Sun Numbers And What They Mean For Your Solar Clients
Some properties are well suited for producing solar energy, with ample sunshine, high electricity rates, and an ideal local climate. Unfortunately, other homes are heavily shaded and are in a cloudy climate. Therefore, certain solar systems pay for themselves in savings in several years, while others can take a couple of decades.
The sun score helps homeowners and solar installers evaluate which properties are best suited for solar panels. Calculating the sun number score of a property is an excellent way to determine its solar energy potential, taking multiple factors into account. For example, solar panels are a smart financial investment for homeowners with a high sun number but are less appealing when the sun number is low.
What Is A Sun Number?
A sun number, or sun score, is a rating between 0 and 100 that indicates the solar energy potential of a property and uses several data points. Therefore, the sun number calculation accounts for the regional climate, the hours of sunlight on the roof, and the cost of electricity from the utility company, to determine whether the home has good solar energy potential.
The Sun Number company, in collaboration with the U.S. Department of Energy (DOE), developed this tool to advance the solar power industry as part of its SunShot Initiative. Currently, 84 million homes across the U.S. have sun scores posted on the real estate website Zillow.com, making them highly accessible to the general public.
What Factors Go Into A Sun Number Score?
There are several different considerations when calculating the sun score, with some varying by location. Therefore, the factors are weighted differently using a point system to determine the total sun number score.
Although the sun number takes several factors into account, the biggest consideration is the actual property, including the roof’s pitch, orientation to the sun, available space on the roof for PV panels, and the amount of shading. Of the 100 points, 80 come from the building score. Thus, your client’s roof will have a far bigger effect on the sun number than the cost per kilowatt-hour of electricity or the climate because it has such a big impact on the solar radiation the solar panels would receive.
This portion of the sun score is calculated using solar irradiance data from the National Renewable Energy Laboratory (NREL), and it comprises 8 of the 100 points. Logically, cloudier climates have a lower regional climate score than sunny ones, but this has a relatively small impact on the total score.
The higher the utility rates per kilowatt-hour in the area, the more quickly the solar power system pays for itself through lower electricity bills and energy savings. The national average electricity rate in the U.S. is 14.8 cents per kilowatt-hour but varies considerably. For example, Hawaii and California have much higher rates, while Idaho and Washington have somewhat lower rates. Areas with higher electricity rates result in greater cost savings from PV panels.
Also, utility rates have been increasing recently. For example, the average electricity rate in the U.S. in 2021 was 13.8 cents, so it went up a cent on average in just one year.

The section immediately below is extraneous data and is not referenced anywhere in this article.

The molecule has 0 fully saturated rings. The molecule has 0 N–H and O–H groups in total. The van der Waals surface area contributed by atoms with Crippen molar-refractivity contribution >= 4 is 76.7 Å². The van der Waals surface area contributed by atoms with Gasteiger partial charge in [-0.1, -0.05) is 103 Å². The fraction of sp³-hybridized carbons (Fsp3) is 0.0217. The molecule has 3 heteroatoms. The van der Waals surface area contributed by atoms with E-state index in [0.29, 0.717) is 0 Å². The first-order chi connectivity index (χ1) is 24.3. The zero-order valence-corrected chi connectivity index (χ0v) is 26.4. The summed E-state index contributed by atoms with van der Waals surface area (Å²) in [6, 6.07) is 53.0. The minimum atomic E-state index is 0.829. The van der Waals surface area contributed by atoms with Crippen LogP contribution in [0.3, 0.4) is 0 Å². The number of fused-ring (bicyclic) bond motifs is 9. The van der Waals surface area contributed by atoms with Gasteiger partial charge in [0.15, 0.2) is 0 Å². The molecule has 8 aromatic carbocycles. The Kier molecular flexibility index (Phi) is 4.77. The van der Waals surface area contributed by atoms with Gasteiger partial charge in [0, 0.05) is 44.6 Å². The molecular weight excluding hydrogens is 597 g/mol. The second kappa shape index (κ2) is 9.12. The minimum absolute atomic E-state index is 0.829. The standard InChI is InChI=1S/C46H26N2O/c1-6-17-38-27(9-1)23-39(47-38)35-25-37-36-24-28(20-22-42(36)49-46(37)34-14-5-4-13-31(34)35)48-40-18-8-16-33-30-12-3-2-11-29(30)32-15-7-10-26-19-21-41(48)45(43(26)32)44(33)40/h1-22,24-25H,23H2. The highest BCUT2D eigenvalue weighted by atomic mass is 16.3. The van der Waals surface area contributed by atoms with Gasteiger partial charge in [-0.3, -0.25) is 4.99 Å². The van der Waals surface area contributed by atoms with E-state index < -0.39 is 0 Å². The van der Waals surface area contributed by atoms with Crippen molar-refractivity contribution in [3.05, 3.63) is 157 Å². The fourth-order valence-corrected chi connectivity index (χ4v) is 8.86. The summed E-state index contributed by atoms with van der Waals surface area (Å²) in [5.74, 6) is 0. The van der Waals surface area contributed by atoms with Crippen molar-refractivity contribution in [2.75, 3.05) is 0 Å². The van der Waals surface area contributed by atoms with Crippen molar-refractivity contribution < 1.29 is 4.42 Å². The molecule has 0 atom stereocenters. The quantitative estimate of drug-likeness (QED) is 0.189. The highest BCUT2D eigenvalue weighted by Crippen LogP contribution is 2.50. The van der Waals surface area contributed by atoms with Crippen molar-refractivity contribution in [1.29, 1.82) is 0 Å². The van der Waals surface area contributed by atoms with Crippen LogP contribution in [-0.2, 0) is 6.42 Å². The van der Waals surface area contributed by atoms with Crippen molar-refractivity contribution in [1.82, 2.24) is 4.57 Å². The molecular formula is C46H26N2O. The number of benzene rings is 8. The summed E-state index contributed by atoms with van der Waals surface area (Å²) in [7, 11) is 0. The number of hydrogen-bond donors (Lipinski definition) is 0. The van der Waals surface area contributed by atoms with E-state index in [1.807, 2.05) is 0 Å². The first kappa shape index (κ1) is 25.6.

Solar energy system costs vary slightly by the installer and area of the country, and when prices are lower, the solar score will be slightly higher. For example, Arizona, Florida, and Nevada typically have some of the lowest costs. However, Indiana, New Mexico, and New York often have higher solar system costs.
What If A Client Has a Low Sun Number?
Ideally, the client will have a residential sun number score of 70 or higher to get the most benefit from installing a solar panel system. However, it might still be worthwhile for homes with a lower score to go solar, as it doesn’t take every factor into account. For example, if the homeowners really value sustainability and want to reduce their reliance on fossil fuels, a solar system might be a good idea, even if it has a long payback period.
Also, homeowners might be able to boost their sun numbers in some cases. Perhaps they could trim or remove a tree to minimize shading. If they build an addition, perhaps they can plan for adding a solar power system by adding a south-facing roof with good sun exposure. If part of the roof has good solar exposure and part doesn’t, perhaps you could install a relatively small solar system with efficient PV modules or use a ground-mount or solar carport if there is a sunny space in the yard.
Other Factors To Consider In Addition To Sun Number Score
Aside from the sun score, there are other factors to consider regarding the solar potential of a residential property. For example, a home might be located in an area with a homeowners association (HOA), and your clients may need to get approval to install solar panels. If the HOA doesn’t approve the solar system, they cannot go solar.
Likewise, some historical homes may have limitations on where the solar panels can be installed. In some cases, the PV modules cannot be visible from the front of the home, which might be the sunniest space.
Also, a solar system can be difficult to afford for some households, especially if their credit score is too low to obtain financing. In such cases, community solar might be a better option.
The sun score also doesn’t factor in how electricity costs will change over time. For example, many utility companies are planning future rate hikes, which will shorten the payback period of the solar system and boost solar energy savings.
Sun Numbers Are A Good Tool, But Not The Only Thing To Consider
Although a client’s sun score provides a snapshot of a home’s solar potential, it’s not the only factor. Diligent solar system design can help overcome roof limitations, and rising future utility costs in many areas make a solar investment more lucrative.
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